Its net revenue retention range is also consistent between management's target of 110 per cent to 120 per cent, which means existing customers are increasing their net spend on its products by 10 per cent to 20 per cent each year.

Autodesk provides free software training in a bid to grow its user base and to let students as young as grade school get familiar with its software. But the high lifetime value of each customer makes these customer acquisition efforts extremely worthwhile over the long-term.

On top of that, the fact it has about 4 million subscriptions to its services means there is very little customer concentration risk.


Autodesk is one of the early movers in software. It was founded nearly 40 years ago by John Walker who co-authored the first versions of AutoCAD. The software company has grown from focusing solely on computer-assisted design to one that has a whole suite of services. 

Its revenue has also soared to around US$3 billion. In more recent years, the company's top line has fluctuated due to the move towards subscriptions. But with the transition more or less complete, it is likely to have a smoother growth ride ahead. Analysts are also anticipating twenty-plus per cent annual revenue growth for 2020.


The true value of a company is not based on its profits but on its cash that it can generate in the future. That is why the sixth criterion of Ser Jing's investment framework is so essential. 

While Autodesk's free cash flow generation has been lumpy for the last few years, the completion of the transition to subscriptions will likely mean better days ahead. This year, Autodesk showed signs that it has begun to reap the fruits of its work.

In the nine months ended 31 Oct 2019, the company generated US$677.7 million in free cash flow. 

The company's gross profit margin stands north of 80 per cent, which means that as the company scales down other expenses, we can expect it to generate a healthy net profit margin, and in turn a higher free cash flow margin.


A discussion of a company will not be complete without addressing the potential risks.

As mentioned earlier, the main risk I see in Autodesk is its weak balance sheet. The company has net negative shareholder equity and is sitting on a pile of debt. That said, it has started to generate a decent amount of free cash flow. This should enable it to pay off its interest expenses and to reduce some of its debt load.

The company also paid its executives nearly US$250 million in share-based compensation in the year ended 31 Jan 2019. While stock-based compensation does not factor into the company's cash flow statement, it does have a meaningful impact.


It reduces earnings per share and results in heavy dilution of shareholder interest. For a company that is generating around US$3 billion in revenue, stock-based compensation of US$250 billion does seem excessive. 

Competition is another major risk. Autodesk operates in a highly competitive environment that is subject to change. That said, Autodesk has been investing heavily in research and technology to update its software and provide new services. I also believe its customer base who have familiarised themselves with Autodesk will be unwilling to swap products so easily.


What is a good price to pay for Autodesk? As with any company, this requires a reasonable amount of judgment and estimation.

Autodesk is anticipated to generate an annualised revenue of around US$3.2 billion in its current fiscal year. The company's customer count can increase as more of its existing customers switch to subscription models. Revenue will also likely grow organically as existing customers pay more in revenue each year. This can happen by increasing the number of services they buy or through price hikes.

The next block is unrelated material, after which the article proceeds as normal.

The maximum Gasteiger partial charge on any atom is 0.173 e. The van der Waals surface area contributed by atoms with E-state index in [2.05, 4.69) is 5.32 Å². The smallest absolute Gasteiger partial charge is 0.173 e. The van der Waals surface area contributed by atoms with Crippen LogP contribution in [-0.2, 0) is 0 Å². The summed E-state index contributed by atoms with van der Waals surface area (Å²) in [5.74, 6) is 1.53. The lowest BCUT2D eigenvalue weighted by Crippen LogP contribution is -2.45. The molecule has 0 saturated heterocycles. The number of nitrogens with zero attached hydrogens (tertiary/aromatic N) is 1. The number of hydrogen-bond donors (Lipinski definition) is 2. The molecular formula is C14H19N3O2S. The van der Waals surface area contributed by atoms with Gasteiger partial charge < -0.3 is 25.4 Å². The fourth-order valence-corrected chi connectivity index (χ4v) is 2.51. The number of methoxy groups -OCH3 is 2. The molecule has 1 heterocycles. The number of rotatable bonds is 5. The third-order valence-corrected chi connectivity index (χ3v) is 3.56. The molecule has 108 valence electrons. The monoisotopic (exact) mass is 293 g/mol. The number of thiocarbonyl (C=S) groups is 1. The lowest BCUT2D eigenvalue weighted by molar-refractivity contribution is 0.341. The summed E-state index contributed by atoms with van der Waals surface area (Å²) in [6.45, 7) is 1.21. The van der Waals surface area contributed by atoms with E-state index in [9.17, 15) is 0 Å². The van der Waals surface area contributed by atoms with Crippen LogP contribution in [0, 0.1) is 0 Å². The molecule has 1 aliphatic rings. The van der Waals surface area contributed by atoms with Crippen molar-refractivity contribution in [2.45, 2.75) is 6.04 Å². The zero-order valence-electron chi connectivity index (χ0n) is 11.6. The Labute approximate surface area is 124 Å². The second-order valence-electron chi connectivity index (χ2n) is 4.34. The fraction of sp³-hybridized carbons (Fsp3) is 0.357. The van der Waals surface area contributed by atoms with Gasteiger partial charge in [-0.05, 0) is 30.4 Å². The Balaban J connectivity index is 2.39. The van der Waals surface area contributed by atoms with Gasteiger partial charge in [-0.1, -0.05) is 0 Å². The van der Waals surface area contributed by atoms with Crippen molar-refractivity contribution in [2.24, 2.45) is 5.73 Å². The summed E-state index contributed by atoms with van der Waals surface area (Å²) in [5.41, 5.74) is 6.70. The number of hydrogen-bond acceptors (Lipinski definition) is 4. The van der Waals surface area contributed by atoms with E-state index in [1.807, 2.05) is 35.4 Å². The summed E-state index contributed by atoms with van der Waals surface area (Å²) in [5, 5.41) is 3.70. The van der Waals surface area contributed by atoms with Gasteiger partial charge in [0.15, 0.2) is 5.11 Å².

In 10 years' time, I estimate that around a quarter of Autodesk's 14 million existing clients who are currently not on subscription plans will eventually switch over. That will bring the total number of customers subscribing to Autodesk's services to eight million (from four million now).

In addition, if the net revenue retention rate continues at 110 per cent per year for 10 years, revenue could eventually reach US$16 billion.

It is difficult to estimate Autodesk's mature-state profit margin, but considering its 80 per cent-plus per cent gross margin, it could easily reach a 10 per cent net profit margin. That translates to US$1.6 billion in net profit.


Attaching a 30 times multiple to the projected net profit, the software giant's market cap could potentially scale to US$48 billion.

Based on my estimate and the current market cap of the stock of around US$40 billion, the future market cap translates to 20 per cent upside. 

However, a 20 per cent upside for a 10-year holding period is too low for my liking.


There are certainly many things to like about Autodesk. Its transition into a subscription-based model gives it a more predictable recurring revenue stream. The addressable market opportunity for the company is also immense compared to its current revenue.

But having said all that, from a valuation standpoint, the company seems expensive. At its current market cap of US$40 billion, Autodesk sports a 12.5 price-to-sales (PS) ratio. It also only provides a 20 per cent upside to my 10-year valuation projection.

Admittedly, my projection is very rough and conservative, but Autodesk's high valuation leaves very little room for execution risk. In addition, if its relatively high stock-compensation scheme continues to rise, it might leave shareholders grasping at straws because of dilution, even if the company generates more free cash flow in the future.

As such, even though Autodesk seems like a solid growth company, it still remains only on my watchlist.

This article was first published in The Good Investors. All content is displayed for general information purposes only and does not constitute professional financial advice.